The Associated Press has demanded that George Zimmerman halt the sale of one of his paintings because the news agency says it directly copies an AP photo.
Zimmerman's painting depicts Jacksonville State Attorney Angela Corey holding her thumb and fingers together. An apparently made-up quote Zimmerman added to the piece reads, "I have this much respect for the American judicial system." Corey was appointed special prosecutor in the 2012 shooting death of 17-year-old Trayvon Martin. Corey's office took Zimmerman to trial on a charge of second-degree murder last summer. He was acquitted.
Zimmerman's brother, Robert Zimmerman Jr., posted an image of the painting Wednesday on Twitter and tweeted a day later that they were in negotiations with possible buyers.
The news agency said in its letter that Zimmerman's painting is a direct copy of an AP photo taken at the April 2012 news conference where Corey announced Zimmerman would be charged with murder. It was taken for the AP by freelancer Rick Wilson. The news cooperative asked that any sale be blocked -- and that, if there has been a sale, that the AP be paid damages.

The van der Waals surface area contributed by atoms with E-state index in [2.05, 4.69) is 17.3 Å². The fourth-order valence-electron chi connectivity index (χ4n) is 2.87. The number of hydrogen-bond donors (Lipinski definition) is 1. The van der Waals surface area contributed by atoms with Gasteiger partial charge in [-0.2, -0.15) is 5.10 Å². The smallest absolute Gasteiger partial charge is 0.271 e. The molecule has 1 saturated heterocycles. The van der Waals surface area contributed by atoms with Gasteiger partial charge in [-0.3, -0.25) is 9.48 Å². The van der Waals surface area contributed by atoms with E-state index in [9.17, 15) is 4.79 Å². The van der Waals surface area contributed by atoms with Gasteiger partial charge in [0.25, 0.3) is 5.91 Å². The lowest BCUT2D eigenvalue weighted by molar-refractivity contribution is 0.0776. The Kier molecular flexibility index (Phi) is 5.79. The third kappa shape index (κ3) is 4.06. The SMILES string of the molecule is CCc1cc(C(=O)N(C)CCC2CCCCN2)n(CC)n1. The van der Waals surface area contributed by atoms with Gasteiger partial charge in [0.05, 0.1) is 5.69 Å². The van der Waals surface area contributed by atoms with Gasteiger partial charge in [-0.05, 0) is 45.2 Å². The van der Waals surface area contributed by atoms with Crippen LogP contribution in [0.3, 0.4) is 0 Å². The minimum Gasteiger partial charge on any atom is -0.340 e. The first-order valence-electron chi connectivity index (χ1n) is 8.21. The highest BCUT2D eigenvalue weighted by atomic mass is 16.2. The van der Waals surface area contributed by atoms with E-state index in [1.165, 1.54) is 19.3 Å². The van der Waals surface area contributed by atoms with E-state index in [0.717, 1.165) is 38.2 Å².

"George Zimmerman clearly directly copied an AP photo to create his painting of Florida State Attorney Angela Corey," AP spokesman Paul Colford said in a written statement.
The AP sent the letter to Jayne Weintraub, one of a handful of attorneys who has recently represented Zimmerman. Weintraub said she no longer represents Zimmerman but said she will forward the letter to him.
Zimmerman sold another painting on eBay last month, with a winning bid of $100,099.99.
George Zimmerman's exact whereabouts are unknown, and an email address and phone number for him could not be found. However, his brother, who has frequently served as his spokesman, did not immediately respond to an email.
Martin's fatal shooting sparked a nationwide debate about race and self-defense. Zimmerman was accused of racially profiling Martin and said he shot the teen to protect himself.
Artist Shepard Fairey got in a legal dispute with the AP after he used an AP photo in his famous Barack Obama "HOPE" poster. Fairey sued the AP in an effort to get a court declaration that he did not violate AP's copyrights when he made the Obama image. The AP countersued, saying the uncredited, uncompensated use of its picture both violated copyright laws and was a threat to journalism.
Claims between the news agency and Fairey were settled in 2011, with Fairey agreeing to pay the AP $1.6 million.